City of Illusions

CityofIllusionsUrsula K. Le Guin favors the motif of the solitary journey. I usually call it the ‘turn’ of the story for lack of a better name; usually about two-thirds into the novel the main character goes on a journey, usually alone, even if he or she encounters other people along the way. There is only one novel I have read by Le Guin so far that does not follow this pattern. It happens often enough that I was surprised to find that in City of Illusions, Falk embarks on his journey in the second chapter.

I was not expecting to like City of Illusions as much as a I did. Yes, Le Guin is one of my all-time favorite authors, but her short novels tend to be not as good as her short stories or her longer novels, and so I came to City of Illusions with lower expectations. Usually the short novels are too short for her to really flesh out the world, and so it is more that she is exploring a certain idea than anything else, which, once you understand that, is perfectly okay. However, my copy of City of Illusions is deceptively small and it was not until I opened it and saw the teeny tiny print that I realized this was going to be a longer book than I thought it would be.

Falk is a man without a past, found in the wilderness by a forest tribe in the far-distant future on a post-apocalyptic Earth. Having no memory of who he is or even of language, the tribe takes him in and raises him as one of their own, for he is a man in all outward appearances but one, his yellow eyes, and because the prevailing Law on Earth is ‘Do not take life.’ Six years later, he leaves his adopted family and his home to seek out the one remaining city on Earth, Es Toch, also called the City of the Lie. It is a journey that will take him across a continent, to the end of the forest, across plains, deserts, and mountains, encountering all sorts of odd and bizarre people and beasts along the way. He goes in search of his name, his real name, and it is not what you expect. By happy circumstance, I happened to read Planet of Exile before reading City of Illusions—while both books can be read on their own, there is a connection between the two, and I was glad to see it when it appeared.

As usual, Le Guin’s prose does not disappoint:

Hope is a slighter, tougher thing even than trust, he thought, pacing his room as the soundless, vague lightning flashed overhead. In a good season one trusts life; in a bad season one only hopes. But they are of the same essence: they are the mind’s indispensable relationship with other minds, with the world, and with time. Without trust, a man lives, but not a human life; without hope, he dies. When there is no relationship, where hands to not touch, emotion atrophies in void and intelligence goes sterile and obsessed.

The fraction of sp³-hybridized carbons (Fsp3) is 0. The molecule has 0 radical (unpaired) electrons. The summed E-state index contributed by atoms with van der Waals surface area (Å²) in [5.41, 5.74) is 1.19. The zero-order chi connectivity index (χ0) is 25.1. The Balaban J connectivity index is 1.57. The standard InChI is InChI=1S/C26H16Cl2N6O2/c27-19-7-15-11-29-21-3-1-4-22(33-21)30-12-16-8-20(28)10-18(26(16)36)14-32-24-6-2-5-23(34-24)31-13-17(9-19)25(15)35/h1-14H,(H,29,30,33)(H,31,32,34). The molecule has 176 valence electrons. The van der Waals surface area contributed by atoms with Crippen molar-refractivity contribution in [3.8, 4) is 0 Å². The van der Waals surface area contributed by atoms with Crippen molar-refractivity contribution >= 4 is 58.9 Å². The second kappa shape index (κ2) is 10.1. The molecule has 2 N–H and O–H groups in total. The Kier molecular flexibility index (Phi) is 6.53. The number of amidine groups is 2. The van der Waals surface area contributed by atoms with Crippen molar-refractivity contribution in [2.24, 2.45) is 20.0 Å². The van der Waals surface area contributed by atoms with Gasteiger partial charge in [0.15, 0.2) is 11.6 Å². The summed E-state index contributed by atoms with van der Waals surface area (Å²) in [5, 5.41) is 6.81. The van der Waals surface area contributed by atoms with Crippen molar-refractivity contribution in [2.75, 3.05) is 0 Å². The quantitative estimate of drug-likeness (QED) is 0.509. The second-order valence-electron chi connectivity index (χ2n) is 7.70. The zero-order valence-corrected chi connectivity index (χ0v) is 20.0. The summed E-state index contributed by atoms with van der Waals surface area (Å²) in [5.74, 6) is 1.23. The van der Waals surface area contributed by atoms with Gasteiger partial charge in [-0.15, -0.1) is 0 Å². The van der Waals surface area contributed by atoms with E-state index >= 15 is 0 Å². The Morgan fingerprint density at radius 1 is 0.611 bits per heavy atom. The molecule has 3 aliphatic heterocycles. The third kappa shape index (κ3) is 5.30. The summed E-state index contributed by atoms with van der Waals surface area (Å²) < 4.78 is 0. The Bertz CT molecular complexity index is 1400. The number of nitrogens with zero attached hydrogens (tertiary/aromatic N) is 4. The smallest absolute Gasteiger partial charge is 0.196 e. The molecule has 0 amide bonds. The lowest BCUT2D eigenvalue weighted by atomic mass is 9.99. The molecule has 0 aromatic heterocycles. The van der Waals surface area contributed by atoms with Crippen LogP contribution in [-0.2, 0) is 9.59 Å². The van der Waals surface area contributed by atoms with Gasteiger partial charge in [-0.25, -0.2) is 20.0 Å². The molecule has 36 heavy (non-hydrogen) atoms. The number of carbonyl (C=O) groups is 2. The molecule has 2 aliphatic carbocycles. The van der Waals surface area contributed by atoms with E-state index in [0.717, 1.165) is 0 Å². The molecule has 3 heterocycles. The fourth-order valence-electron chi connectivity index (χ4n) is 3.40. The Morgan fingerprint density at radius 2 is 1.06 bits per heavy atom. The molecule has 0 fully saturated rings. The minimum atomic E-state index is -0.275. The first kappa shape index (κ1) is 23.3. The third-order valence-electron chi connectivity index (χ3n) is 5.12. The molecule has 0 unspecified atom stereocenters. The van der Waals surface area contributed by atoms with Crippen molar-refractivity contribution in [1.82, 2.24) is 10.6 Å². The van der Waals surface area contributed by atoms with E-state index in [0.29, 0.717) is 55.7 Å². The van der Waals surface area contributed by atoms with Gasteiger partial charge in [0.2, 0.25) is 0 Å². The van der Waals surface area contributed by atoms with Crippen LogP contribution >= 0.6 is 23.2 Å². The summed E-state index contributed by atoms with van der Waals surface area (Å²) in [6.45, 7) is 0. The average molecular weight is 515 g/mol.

I have but one more Le Guin book in my meager library (three boxes, but who’s counting?). Once I lift my embargo on buying more books, I think some more books by Le Guin will be in order.

2 thoughts on “City of Illusions

  1. Lola says:

    This reminds me of a story I keep meaning to tell you– my last night in Poland, I got into a discussion with the owner of the language school I was at about Harry Potter vs. Le Guin. He *loved* Le Guin and thought HP was foolish and pointless. I argued that I loved them both and read them for very different reasons, and even though they have similarities in genre I don’t really consider them to be comparable at all. I’m curious to know what you think 😉

    It was weird, though, talking to someone who had read these books in translation, when I always feel like I’m the one hobbled by being an english speaker, having to read so many great works in a language they weren’t meant for. I forget that in some instances, I’m lucky.


    • Chera says:

      I don’t think UKL and JKR are very comparable either. You could, perhaps, compare UKL’s young adult fantasy (Earthsea and Annals of the Western Shore)—actually, there is a line about wizards transforming themselves into dolphins in A Wizard of Earthsea that I think JKR borrowed from UKL, or was influenced by, because JKR includes almost the exact thought when talking about animagi. But UKL mostly writes science fiction aimed for adults. Both are good. I would say UKL is better, in terms of craft, but that doesn’t mean Harry Potter is foolish and pointless. There is a LOT to be gleaned from Harry Potter. It’s apples and oranges, really.


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